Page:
Donald Trump

Republican presidential candidate Donald Trump holds up his book 'The Art of the Deal', given to him by a fan as he speaks during a campaign stop Saturday, Nov. 21, 2015 in Birmingham, Ala. (AP Photo/Eric Schultz)

Eric Schultz

President Trump spent the early hours Sunday the way he has so many mornings since he took office: watching Fox News and tweeting in ways that seem impulsive, unmoored from reality and potentially self-destructive. In less than two hours, he managed to criticize his own FBI; peddle a new conspiracy theory; attack James Comey, Hillary Clinton and ABC; and draw more attention to the Russia probe that has already implicated several of his aides.

As someone who spent hundreds of hours observing Trump so I could write "The Art of the Deal," I find his increasingly extreme behavior entirely consistent and predictable. Michael Flynn's guilty plea Friday, and his promise to cooperate with special counsel Robert Mueller, brings the investigation closer than ever to the president's doorstep. For five decades now, Trump's pattern has been that the more aggrieved and vulnerable he feels, the more intensely he doubles down on the behaviors that have always worked for him in the past.

Sunday's tweetstorm won't be the last time the president indulges in self-pity, deceit and deflection. In all likelihood, it will get worse.

Trump's first move in the face of criticism has always been to assume the role of victim. "Unfair" has long been one of his favorite words. He always perceives himself as the victim, so he feels justified in lashing back at his perceived accusers. That's what he was doing in his blizzard of Sunday morning tweets.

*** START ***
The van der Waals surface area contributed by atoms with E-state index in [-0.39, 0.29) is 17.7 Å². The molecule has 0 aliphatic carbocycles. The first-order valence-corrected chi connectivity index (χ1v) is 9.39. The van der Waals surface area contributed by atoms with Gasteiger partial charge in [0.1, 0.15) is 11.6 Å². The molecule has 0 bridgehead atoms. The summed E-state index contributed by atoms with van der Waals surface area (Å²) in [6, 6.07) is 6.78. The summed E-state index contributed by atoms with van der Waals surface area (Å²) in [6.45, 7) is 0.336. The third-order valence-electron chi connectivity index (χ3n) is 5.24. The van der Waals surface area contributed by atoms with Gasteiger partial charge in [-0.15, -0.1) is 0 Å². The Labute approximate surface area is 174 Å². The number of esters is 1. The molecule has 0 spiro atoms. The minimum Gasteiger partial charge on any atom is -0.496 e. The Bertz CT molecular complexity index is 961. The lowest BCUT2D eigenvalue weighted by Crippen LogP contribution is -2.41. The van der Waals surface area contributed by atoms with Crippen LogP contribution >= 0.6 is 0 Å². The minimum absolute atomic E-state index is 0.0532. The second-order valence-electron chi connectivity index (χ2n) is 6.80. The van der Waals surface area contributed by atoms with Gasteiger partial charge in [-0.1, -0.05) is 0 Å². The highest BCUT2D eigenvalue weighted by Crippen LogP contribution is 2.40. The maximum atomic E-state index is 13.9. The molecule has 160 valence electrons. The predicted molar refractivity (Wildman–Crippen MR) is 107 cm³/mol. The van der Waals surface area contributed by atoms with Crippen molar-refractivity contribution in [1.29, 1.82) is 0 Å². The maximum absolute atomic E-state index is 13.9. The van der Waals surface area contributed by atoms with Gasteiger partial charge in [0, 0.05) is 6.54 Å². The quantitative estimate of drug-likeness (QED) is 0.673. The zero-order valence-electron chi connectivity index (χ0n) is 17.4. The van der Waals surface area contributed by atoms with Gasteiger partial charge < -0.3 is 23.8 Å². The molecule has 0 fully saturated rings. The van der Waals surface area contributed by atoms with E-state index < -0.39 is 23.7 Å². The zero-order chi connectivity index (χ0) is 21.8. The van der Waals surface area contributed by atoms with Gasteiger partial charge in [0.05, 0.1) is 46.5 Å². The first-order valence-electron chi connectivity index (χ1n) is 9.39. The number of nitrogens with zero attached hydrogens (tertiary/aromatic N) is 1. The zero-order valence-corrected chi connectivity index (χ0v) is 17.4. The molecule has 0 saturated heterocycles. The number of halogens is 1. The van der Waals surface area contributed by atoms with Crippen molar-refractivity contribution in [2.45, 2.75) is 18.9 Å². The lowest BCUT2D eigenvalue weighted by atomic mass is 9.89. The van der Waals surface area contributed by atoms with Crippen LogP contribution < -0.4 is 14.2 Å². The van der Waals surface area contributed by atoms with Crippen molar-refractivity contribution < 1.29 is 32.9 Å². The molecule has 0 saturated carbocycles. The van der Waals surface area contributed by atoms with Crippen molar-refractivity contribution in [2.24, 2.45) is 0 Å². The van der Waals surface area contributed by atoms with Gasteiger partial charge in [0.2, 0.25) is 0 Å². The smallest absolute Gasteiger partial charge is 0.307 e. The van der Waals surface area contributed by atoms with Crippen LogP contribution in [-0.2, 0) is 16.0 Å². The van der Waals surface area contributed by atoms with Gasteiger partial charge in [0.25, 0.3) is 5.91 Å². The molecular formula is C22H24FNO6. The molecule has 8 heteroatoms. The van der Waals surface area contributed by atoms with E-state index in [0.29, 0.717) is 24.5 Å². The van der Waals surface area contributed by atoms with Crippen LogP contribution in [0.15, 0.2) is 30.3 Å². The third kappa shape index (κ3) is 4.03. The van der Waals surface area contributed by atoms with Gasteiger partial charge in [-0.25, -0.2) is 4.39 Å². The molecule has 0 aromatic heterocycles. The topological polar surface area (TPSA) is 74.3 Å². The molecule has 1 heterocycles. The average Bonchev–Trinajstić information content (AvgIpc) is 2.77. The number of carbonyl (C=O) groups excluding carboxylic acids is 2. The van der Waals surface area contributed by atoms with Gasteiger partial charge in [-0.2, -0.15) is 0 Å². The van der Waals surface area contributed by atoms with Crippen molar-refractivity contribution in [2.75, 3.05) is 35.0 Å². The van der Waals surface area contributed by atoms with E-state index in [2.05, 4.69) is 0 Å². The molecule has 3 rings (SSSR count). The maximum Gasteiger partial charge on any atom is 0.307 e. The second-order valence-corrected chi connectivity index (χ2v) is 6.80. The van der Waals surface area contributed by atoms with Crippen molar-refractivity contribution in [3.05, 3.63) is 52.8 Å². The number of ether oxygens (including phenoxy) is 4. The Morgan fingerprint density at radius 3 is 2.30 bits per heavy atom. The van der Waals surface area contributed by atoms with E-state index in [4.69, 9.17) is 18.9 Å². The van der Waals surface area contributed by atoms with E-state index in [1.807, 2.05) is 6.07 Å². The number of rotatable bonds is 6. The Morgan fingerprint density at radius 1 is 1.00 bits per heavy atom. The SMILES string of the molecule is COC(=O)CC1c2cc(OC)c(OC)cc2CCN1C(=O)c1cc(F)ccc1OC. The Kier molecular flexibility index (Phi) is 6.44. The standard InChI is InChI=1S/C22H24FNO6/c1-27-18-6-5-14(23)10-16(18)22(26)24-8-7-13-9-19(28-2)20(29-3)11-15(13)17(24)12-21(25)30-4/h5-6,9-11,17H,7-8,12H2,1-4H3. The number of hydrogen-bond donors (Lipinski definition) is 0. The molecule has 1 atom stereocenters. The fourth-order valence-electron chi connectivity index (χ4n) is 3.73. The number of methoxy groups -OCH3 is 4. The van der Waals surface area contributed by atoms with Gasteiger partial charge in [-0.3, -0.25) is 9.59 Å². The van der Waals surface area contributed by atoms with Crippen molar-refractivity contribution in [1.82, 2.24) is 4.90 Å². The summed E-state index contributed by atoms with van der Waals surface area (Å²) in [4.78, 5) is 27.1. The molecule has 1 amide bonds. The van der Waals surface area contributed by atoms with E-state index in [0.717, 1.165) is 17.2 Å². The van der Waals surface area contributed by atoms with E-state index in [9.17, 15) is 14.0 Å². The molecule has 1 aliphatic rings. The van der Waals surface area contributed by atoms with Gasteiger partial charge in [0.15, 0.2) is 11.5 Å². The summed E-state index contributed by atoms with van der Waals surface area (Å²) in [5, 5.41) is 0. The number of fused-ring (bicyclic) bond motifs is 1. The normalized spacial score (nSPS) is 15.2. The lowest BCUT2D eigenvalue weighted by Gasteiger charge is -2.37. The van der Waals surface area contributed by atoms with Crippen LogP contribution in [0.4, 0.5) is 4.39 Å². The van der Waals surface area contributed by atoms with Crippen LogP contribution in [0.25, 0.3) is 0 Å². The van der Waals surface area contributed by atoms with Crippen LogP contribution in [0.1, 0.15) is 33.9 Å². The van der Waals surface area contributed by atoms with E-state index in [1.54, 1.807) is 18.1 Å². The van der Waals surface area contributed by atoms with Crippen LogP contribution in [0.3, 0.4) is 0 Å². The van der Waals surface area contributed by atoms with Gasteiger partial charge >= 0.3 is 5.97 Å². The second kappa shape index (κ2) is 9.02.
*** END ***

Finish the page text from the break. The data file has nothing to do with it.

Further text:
Here's how he explained the tactic in "The Art of the Deal":

"When people treat me badly or unfairly or try to take advantage of me, my attitude, all my life, has been to fight back very hard."

And this:

"Sometimes, part of making a deal is denigrating your competition."

Trump will also probably double down on lying even as he falsely accuses others of being dishonest. Consider his remarkable recent suggestion to aides that his crude remarks on the "Access Hollywood" tape about assaulting women might not be real -- even though he has already publicly acknowledged that they were his, and apologized for them. Trump regularly rewrites his narrative, using what aide Kellyanne Conway has called "alternative facts," to fit whatever he wants to believe and convey in any given moment. This is classic "gaslighting" -- a blend of lying, denial, insistence and intimidation designed to fuel uncertainty and doubt in others about what's actually true.

In the time I spent with Trump, I concluded that lying became second nature to him long ago, both because he lacked any conscience about being deceptive and because he discovered that he could get away with it. "Truthful hyperbole" is the sanitized term I gave lying in "The Art of the Deal," with Trump's blessing. I have never met someone, before or since, who was untruthful so effortlessly.

In Trump's mind, he is only doing what's required to win. "Despite what people think, I'm not looking to be the bad guy when it isn't absolutely necessary," he describes himself in "The Art of the Deal." Whether that's true, he plainly believes it has become necessary now. The more threatened Trump feels by troublesome facts, the more preposterous the lies he will tell.

When "winning" is your sole goal, the end always justifies the means, and that has given Trump an advantage throughout his career. To get the outcome he wants, he's willing to be scorned, parodied and even reviled in ways most of us are not.